KMT Soldiers Defect to the People’s Republic

The story is true, but not as world-shaking as you might think. Surviving soldiers from the Chinese Expeditionary Force in Burma have repatriated to the People’s Republic of China. The KMT first occupied Burma as part of the disastrous in-all-senses China-Burma-India Theater in World War II. After the Civil War, some more KMT forces retreated into China, rather than surrender to Mao or follow Chiang to Taiwan. Some National Revolutionary Army / Army of the Republic of China soldiers would eventually get quite wealthy on the drug trade, though these survivors seem not to have been so prosperous.

In Myanmar 67 years, the ride was not an easy country to live, “Myanmar itself is a poor country. Such as those of us living in this old soldier in order to stay, but also can have food to eat and clothing to survive is not easy to . “upon by the country said that in Myanmar, many veterans like him can only be regarded as the lowest level of society, some people make a living by selling firewood could not have the money returned. And his relatives in China can not afford the fee.

Article are available from Xinhua (Chinese, Google Translate) and China News (Chinese, Google Translate).

3 thoughts on “KMT Soldiers Defect to the People’s Republic”

  1. CBI wasn’t all disastrous. Certainly it didn’t go well for the KMT but the US got its shiny airbases and the British Empire’s Burmese victories in 1944-45 were the biggest single defeat of the Japanese Army in the war. Considering how important China was to Roosevelt I’m always surprised it gets so little attention in US history…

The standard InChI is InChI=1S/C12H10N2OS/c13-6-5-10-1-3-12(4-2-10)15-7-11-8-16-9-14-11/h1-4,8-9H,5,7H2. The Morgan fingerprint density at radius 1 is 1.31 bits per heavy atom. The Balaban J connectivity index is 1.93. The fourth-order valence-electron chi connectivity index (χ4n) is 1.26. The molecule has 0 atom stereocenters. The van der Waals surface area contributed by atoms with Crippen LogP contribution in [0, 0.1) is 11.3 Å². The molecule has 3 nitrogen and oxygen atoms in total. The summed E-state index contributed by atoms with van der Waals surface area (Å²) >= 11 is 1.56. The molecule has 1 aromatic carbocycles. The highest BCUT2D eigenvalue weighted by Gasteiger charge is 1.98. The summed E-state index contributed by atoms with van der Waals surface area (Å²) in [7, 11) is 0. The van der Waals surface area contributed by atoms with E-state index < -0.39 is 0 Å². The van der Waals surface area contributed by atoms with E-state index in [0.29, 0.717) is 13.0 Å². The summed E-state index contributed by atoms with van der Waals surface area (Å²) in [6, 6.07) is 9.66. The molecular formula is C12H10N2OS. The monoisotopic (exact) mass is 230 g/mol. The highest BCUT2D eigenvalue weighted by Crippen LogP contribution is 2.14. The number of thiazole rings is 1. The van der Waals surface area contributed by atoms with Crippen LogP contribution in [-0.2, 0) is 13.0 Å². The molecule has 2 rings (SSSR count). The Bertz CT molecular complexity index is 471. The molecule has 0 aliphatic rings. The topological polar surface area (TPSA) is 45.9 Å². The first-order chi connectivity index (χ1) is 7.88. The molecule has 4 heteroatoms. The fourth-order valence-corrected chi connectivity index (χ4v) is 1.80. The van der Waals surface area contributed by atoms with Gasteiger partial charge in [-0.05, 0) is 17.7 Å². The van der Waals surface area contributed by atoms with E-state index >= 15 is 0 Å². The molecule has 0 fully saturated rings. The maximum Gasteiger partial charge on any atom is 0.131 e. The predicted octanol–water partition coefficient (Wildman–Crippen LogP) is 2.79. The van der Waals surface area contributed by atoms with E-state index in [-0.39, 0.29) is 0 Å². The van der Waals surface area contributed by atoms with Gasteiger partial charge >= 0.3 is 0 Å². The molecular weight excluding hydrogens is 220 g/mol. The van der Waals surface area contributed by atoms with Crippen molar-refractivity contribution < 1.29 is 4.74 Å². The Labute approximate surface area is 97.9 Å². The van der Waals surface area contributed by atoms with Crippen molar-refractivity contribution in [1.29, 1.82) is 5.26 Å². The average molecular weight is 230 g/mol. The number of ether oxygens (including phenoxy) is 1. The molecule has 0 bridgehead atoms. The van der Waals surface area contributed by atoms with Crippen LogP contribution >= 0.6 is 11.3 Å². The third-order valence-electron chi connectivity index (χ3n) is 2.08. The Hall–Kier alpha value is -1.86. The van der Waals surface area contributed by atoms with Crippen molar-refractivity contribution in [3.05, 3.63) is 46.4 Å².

…Then again when your commander is an unlovable lunatic and most of your troops are poor, black and half-mutinous it probably doesn’t fit well into the ‘Great Crusade’ model.

  2. Great review. I’d say it misses the ball on only two occasions. First is Stilwell’s handling of his troops. He pushed the Marauders further than they should ever have been pushed,effectively destroying them as a unit. Second is the appointment of Stilwell, an Anglophobe, to a theatre of war where the British were the second most important player.

    Thinking in management terms, have you read Stephen Bungay’s two history books? Bungay uses the modern management techniques as a prism to look at WW2. Absolutely sublime.

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